Credit: Larry McNish/RASC Calgary

In other words, most of us understand the basic concept of special relativity — the “nothing can move faster than light” part — but fail to appreciate that the real Universe cannot accurately be described by special relativity alone. Instead, we need to take into account that the Universe has a dynamical fabric of spacetime underpinning it, and that it’s only the motion of objects through that spacetime that obey those laws of special relativity.

What isn’t encapsulated in our common conception is the way that the fabric of space departs from this idealized, flat, three-dimensional grid where each successive moment is described by a universally applicable clock. Instead, we have to recognize that our Universe obeys the rules of Einstein’s general relativity, and that those rules dictate how spacetime evolves. In particular:

  • space itself can either expand or contract,
  • space itself can be either positively or negatively curved, not only flat,
  • and that the laws of relativity apply to objects as they move through space, not to space itself.

In other words, when we say “nothing can move faster than light” we mean “nothing can move faster than light through space,” but that the motion of objects through space tells us nothing about how space itself will evolve. Alternatively, we can only assert that nothing moves faster than light relative to another object at the same location, or event, in spacetime.

Edwin Hubble’s original plot of galaxy distances versus redshift (left), establishing the expanding universe, versus a more modern counterpart from approximately 70 years later (right). In agreement with both observation and theory, the universe is expanding.
Credit: Edwin Hubble (L), Robert Kirshner (R)

Space doesn’t expand at a speed

So, nothing can move faster than light through space, but what about the ways that space itself changes? You’ve likely heard that we live in an expanding Universe, and that we’ve measured the rate at which the fabric of space itself expands: the Hubble constant. We’ve even measured that rate precisely well, and can be certain, from all the measurements and observations we’ve taken, that the present-day rate of expansion is precisely between 66 and 74 km/s/Mpc: kilometers-per-second-per-megaparsec.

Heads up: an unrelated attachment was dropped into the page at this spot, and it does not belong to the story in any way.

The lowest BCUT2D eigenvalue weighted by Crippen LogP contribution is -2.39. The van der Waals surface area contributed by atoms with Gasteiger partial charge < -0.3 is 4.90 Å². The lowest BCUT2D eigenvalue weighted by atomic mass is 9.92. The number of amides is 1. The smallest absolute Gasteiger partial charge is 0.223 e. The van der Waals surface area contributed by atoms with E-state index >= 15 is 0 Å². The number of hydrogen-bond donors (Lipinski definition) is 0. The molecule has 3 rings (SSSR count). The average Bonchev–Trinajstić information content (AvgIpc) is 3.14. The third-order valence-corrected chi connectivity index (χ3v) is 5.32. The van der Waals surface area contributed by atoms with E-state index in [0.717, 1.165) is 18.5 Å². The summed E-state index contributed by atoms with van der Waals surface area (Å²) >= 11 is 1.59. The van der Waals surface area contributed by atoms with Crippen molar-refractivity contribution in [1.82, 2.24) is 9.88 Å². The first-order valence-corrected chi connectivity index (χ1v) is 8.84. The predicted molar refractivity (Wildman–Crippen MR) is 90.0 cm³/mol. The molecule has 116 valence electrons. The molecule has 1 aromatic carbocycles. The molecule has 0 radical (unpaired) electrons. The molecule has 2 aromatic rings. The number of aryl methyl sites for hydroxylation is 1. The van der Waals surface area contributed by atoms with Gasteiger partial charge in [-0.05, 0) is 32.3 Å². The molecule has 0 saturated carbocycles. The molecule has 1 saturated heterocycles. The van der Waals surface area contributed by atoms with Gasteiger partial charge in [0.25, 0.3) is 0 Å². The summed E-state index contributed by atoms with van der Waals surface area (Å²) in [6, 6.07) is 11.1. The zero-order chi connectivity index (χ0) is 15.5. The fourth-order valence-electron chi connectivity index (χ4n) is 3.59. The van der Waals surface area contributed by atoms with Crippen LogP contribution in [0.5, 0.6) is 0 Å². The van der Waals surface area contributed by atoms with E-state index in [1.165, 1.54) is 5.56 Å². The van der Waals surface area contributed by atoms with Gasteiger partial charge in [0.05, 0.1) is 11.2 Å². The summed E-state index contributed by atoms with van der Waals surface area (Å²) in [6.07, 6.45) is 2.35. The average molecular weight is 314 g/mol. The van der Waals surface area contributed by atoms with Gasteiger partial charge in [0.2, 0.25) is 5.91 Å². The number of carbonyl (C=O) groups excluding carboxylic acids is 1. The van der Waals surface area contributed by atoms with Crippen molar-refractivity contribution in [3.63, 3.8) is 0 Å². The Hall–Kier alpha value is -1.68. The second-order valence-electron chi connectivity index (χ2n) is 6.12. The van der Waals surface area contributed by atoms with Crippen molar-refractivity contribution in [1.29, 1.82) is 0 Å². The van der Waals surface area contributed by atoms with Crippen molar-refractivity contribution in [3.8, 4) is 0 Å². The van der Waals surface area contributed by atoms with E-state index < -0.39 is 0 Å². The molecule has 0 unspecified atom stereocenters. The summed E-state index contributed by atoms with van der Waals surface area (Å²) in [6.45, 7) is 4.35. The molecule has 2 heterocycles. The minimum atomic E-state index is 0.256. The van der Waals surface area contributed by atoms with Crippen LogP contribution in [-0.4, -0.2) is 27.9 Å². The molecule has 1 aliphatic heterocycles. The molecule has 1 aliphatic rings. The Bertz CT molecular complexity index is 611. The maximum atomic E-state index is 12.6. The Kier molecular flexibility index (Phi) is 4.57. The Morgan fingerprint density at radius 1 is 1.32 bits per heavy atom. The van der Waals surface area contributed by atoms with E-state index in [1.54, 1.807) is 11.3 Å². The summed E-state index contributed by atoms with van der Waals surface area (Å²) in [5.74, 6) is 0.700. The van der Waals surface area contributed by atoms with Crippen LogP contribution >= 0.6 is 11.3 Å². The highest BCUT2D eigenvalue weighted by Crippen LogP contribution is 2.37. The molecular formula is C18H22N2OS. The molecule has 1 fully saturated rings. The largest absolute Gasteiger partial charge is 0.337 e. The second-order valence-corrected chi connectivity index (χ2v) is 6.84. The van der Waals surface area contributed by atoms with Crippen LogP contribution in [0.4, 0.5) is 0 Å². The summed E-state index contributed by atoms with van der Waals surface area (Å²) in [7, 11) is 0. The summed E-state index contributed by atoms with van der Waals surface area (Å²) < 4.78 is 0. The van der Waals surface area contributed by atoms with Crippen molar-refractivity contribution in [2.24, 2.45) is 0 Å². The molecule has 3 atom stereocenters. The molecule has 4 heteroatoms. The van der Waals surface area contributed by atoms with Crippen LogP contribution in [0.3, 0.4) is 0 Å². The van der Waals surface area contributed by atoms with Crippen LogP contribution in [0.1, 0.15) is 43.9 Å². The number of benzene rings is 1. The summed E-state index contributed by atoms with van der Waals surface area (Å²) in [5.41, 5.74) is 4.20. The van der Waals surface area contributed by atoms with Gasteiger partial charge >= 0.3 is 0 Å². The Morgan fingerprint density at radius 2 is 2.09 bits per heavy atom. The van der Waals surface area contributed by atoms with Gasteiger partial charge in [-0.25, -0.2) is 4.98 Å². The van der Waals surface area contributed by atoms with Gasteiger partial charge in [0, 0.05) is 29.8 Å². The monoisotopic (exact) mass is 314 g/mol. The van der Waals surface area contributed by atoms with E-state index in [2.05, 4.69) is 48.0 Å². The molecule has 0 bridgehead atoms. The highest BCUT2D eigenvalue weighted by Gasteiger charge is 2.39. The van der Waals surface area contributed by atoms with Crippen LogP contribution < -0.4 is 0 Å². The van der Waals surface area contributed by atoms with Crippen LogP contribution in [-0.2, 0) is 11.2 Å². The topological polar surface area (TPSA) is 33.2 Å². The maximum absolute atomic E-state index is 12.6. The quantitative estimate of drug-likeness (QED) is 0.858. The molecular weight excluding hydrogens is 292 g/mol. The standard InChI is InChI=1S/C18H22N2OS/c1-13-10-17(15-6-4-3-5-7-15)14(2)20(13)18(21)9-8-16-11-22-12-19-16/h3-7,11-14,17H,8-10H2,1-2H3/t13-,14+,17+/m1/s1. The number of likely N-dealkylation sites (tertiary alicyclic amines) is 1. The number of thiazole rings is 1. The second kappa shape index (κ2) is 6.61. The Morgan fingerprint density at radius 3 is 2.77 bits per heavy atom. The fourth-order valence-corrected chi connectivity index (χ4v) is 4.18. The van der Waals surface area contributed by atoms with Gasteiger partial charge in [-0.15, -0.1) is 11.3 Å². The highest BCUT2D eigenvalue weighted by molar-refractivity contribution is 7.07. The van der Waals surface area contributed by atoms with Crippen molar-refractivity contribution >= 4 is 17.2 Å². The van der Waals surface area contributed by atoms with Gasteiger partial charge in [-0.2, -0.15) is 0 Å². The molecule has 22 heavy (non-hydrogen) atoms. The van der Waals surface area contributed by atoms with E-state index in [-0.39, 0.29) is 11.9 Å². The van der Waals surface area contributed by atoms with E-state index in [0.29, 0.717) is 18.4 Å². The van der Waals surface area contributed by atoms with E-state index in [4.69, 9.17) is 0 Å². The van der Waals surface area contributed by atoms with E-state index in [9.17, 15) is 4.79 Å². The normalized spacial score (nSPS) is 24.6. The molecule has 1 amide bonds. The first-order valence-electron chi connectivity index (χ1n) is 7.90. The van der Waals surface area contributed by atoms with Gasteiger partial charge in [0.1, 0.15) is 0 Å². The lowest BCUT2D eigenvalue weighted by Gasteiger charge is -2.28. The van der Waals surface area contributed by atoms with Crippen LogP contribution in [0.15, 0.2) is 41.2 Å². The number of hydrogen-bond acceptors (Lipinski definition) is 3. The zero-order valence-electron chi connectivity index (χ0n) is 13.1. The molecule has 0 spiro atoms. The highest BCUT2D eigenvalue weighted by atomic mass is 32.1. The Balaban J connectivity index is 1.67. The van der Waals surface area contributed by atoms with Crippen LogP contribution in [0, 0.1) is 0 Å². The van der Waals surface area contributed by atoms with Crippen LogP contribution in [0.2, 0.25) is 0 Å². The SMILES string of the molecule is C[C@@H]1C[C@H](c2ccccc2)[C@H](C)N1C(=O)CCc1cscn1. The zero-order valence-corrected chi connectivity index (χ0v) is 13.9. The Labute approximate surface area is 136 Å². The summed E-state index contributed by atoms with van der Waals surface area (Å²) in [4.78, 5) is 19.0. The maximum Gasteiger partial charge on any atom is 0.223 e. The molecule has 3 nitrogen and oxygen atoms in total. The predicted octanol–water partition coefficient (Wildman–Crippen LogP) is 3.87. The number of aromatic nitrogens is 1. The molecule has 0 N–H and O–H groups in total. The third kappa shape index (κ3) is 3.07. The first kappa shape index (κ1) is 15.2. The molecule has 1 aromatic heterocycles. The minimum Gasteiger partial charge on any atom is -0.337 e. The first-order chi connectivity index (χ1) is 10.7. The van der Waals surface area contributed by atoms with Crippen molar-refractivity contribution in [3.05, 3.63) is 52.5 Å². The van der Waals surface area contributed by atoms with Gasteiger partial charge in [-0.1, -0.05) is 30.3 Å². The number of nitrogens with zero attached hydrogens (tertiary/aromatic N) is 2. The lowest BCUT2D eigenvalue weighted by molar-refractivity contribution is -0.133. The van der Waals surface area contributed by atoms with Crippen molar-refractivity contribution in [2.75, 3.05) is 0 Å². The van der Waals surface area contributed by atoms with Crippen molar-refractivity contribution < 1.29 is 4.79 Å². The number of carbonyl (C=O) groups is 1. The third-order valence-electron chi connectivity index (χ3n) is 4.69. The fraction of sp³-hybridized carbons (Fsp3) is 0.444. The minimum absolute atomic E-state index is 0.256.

But what does it mean that space is expanding?

For every megaparsec (about 3.26 million light-years) away that a distant, unbound object is from us, we’ll see it recede from us as though it were moving away at the equivalent of 66–74 km/s. If something is 20 Mpc away from us, we’d expect to see it moving away at the equivalent of 1320–1480 km/s from us; if it’s 5000 Mpc away, we’d expect to see it moving away at ~330,000–370,000 km/s.

But this is confusing for two reasons. One, it’s not actually moving at that speed through space, but rather this is the effect of the space between objects expanding. And two, the speed of light is 299,792 km/s, so isn’t that hypothetical object that’s ~5000 Mpc away actually moving away from us at speeds exceeding the speed of light?

Raisin bread expanding Universe
The ‘raisin bread’ model of the expanding Universe, where relative distances increase as the space (dough) expands. The farther away any two raisin are from one another, the greater the observed redshift will be by time the light is received. The redshift-distance relation predicted by the expanding Universe is borne out in observations, and has been consistent with what’s been known all the way back since the 1920s.
Credit: Ben Gibson/Big Think; Adobe Stock

The way I like to think about the expanding Universe is with the “raisin bread” model. Imagine that you have a ball of dough with raisins all throughout it. Imagine that the dough now leavens: expanding in all directions. (If you like, you can further imagine this is happening in a zero-gravity environment, like on the International Space Station.) Now, if you put your finger down on one raisin, what do you see the other raisins doing?

  • The closest raisins to you will appear to move slowly away from you, as the dough between them expands.
  • Raisins that are farther away will appear to be moving away more quickly, as there’s more dough between them and you than the closer raisins.
  • And raisins that are even farther away will appear to be moving away ever more-and-more quickly.

Now, in our analogy here, the raisins are like galaxies or bound groups/clusters of galaxies, and the dough is like the expanding Universe. Only, in this case, the dough that represents the fabric of space cannot be seen or directly detected, doesn’t actually get less dense as the Universe expands, and simply provides a “stage” for the raisins, or galaxies, to inhabit.

dark energy
While matter and radiation become less dense as the Universe expands owing to its increasing volume, dark energy is a form of energy inherent to space itself. As new space gets created in the expanding Universe, the dark energy density remains constant.